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About this book
- Long listed for the 2021 Raymond Souster Award!
Meredith Quartermain’s Lullabies in the Real World is a sequence of poems about a train journey from West Coast to East Coast that invokes a patchwork of regions, voices and histories. Her language zings with train rhythms as she unfolds a complex conversation with poets such as bpNichol and Robin Blaser.
This collection reflects and refracts Canada from diverse angles, and challenges colonizing literatures such as the Odyssey and various canonical British and US voices. As it moves from west to east, the book journeys back in time to interrogate historical events such as the Battle of the Plains of Abraham and the exclusion of Acadians. It ends by imagining a time before or outside colonization.
Rich, playful and confrontational, Lullabies in the Real World widens the poetic lens of poetry to investigate the place of a colonial nation in history, and the place of a poet vis-à-vis the voices of other poets.
EXCERPT FROM LULLABIES IN THE FREE WORLD:
On a pushing shifting thought-train
cross the delta into mountains
mark the trampled snow
follow, don’t follow, make it new
follow the tracks the breath prints
foretellers’ rails down a rabbit hole
blood at a votive pit, a slashed throat
speak, Holy Forester
speak, Horseman Martyrologist
speak of the Ill-, the Disunhoused,
unfed, under bridge’s
fan of guy wires lacing concrete ribbon
over silver river, hulk of an old bridge
for three years cutters disappeared it
piece by piece, bartender sez to twilit dome car
on The Canadian whatever is that
stolen land of sawmills
cutting, cutting, cutting trees
to shrink-wrapped two-by-fours
out of key with her time
wringing Kootenay from Camelot
she fished for obstinate rhymes
wander, Odyssea, outpost prisoner
train at Corrections Canada Mission
impossible message self-destruckle
chain-linked custodial living-unit
dream of Horseman lullabies,
dream of VIA cook poet Erín
frying eggs in galley car
then writing Furious
writing Pillage Laud
writing O Cidadán
"Playful and serious, waving to bpNichol, Robin Blaser, and Homer, Meredith Quartermain questions and elicits the classic cross-Canada poetic journey. Her cut-ups and substantiations, echoes and plot decoys, rhythmic clickings, bilanguaged mashups and toponomastic calibrations bring us a joyous un-epic, full of Learning Coordinators, museums, watercourses, city streets, and the inside/outside of identity and weather, historical and new."
"Meredith Quartermain torques the fabric of language to move us across the Canadian landscape between train tracks, tanneries, and graffiti tags with the rhythm of a dancing ear and a flaneuse’s critical eye. These are poems made of breath, rifts, and music, at once impressionistic and precise. They unsettle history and make us party.”
"Ride the Quartermain line. Steam across Canada on the milkiest of runs with this guide, alert always to the particular ecological, historical, and literary strata of places. With language as its engine, Lullabies goes irrepressibly off the rails at every turn, and in those detours shows us where we live.”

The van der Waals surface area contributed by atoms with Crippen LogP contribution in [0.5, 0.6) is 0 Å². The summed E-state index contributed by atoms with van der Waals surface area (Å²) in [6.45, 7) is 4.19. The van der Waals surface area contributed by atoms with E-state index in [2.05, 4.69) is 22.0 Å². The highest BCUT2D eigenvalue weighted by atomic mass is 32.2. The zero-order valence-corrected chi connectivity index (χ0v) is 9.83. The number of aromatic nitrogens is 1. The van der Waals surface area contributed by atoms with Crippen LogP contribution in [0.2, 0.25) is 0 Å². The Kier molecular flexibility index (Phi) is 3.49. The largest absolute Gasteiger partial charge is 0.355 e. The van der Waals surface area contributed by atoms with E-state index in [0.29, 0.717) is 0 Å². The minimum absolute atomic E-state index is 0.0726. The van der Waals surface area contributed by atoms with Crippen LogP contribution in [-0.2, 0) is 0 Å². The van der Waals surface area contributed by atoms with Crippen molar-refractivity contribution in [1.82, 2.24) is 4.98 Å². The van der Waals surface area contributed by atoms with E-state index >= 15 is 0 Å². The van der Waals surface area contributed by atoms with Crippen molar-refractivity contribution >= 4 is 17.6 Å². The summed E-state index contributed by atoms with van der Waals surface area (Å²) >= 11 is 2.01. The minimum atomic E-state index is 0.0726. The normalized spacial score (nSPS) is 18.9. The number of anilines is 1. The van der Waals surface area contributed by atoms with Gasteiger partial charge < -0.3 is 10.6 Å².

"In Lullabies in the Real World, Meredith Quartermain takes us 'backwards,' by train, along the literal tracks laid down by the colonial enterprise that made Canada. Her poems shush and clunk to us as we move across over-storied territories, not to lull us to sleep but to wake us out of false knowing. Her sound-songs challenge our attachment to colonial place names and histories, spinning new yarns of possibility to unknow, unremember and unharm. Quartermain's earnest unmappings help us imagine a futurity 'before sixty-second minutes,' in fuller harmony with the lands' long histories."
“Meredith Quartermain’s new collection of poems … puts colonization under the literary microscope.”
"While imagining a time before or without colonization, the collection also challenges colonizing literatures such as the Odyssey, along with various British and U.S. voices that make up the literary canon." full review
"Quartermain delights in wordplay, rhythm and rhyme, although she never holds any of these for long, making the poems musical and wild even as they refuse to stay still for too long... Despite her dark materials, Quartermain's poems gleam." full review
"This is a kind of anti-epic, challenging and provocative." full review
"Quartermain writes of an array of diverse voices, activities and actions set aside by the thin lines of acknowledged history that her poems work to claim, re-claim and set back into conversation, collecting them together into a book-length collaged portrait of a landscape both real and imagined, official and unacknowledged." full review
"Lullabies in the Real World is an urgent and bracing book. It is frank and artful, riddled with both hope and despair."